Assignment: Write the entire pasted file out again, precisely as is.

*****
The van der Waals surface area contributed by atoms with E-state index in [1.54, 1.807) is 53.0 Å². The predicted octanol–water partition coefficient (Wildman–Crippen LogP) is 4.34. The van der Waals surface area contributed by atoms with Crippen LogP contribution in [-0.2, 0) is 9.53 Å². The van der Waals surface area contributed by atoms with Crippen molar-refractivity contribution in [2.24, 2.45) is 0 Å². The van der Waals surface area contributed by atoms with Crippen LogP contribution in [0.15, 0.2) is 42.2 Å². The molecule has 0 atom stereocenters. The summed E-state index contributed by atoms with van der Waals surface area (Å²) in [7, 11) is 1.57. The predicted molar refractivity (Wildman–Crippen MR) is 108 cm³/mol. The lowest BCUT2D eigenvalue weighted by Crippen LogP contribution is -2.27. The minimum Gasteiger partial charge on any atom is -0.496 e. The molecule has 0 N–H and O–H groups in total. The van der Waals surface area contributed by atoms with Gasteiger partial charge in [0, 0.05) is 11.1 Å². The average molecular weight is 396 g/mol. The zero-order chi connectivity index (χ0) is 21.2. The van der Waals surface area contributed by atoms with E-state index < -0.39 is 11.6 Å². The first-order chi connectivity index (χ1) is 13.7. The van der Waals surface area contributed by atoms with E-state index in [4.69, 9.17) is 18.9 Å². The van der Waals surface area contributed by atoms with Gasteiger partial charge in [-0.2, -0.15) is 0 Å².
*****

The van der Waals surface area contributed by atoms with E-state index in [1.54, 1.807) is 53.0 Å². The predicted octanol–water partition coefficient (Wildman–Crippen LogP) is 4.34. The van der Waals surface area contributed by atoms with Crippen LogP contribution in [-0.2, 0) is 9.53 Å². The van der Waals surface area contributed by atoms with Crippen molar-refractivity contribution in [2.24, 2.45) is 0 Å². The van der Waals surface area contributed by atoms with Crippen LogP contribution in [0.15, 0.2) is 42.2 Å². The molecule has 0 atom stereocenters. The summed E-state index contributed by atoms with van der Waals surface area (Å²) in [7, 11) is 1.57. The predicted molar refractivity (Wildman–Crippen MR) is 108 cm³/mol. The lowest BCUT2D eigenvalue weighted by Crippen LogP contribution is -2.27. The minimum Gasteiger partial charge on any atom is -0.496 e. The molecule has 0 N–H and O–H groups in total. The van der Waals surface area contributed by atoms with Gasteiger partial charge in [0, 0.05) is 11.1 Å². The average molecular weight is 396 g/mol. The zero-order chi connectivity index (χ0) is 21.2. The van der Waals surface area contributed by atoms with E-state index < -0.39 is 11.6 Å². The first-order chi connectivity index (χ1) is 13.7. The van der Waals surface area contributed by atoms with E-state index in [4.69, 9.17) is 18.9 Å². The van der Waals surface area contributed by atoms with Gasteiger partial charge in [-0.2, -0.15) is 0 Å².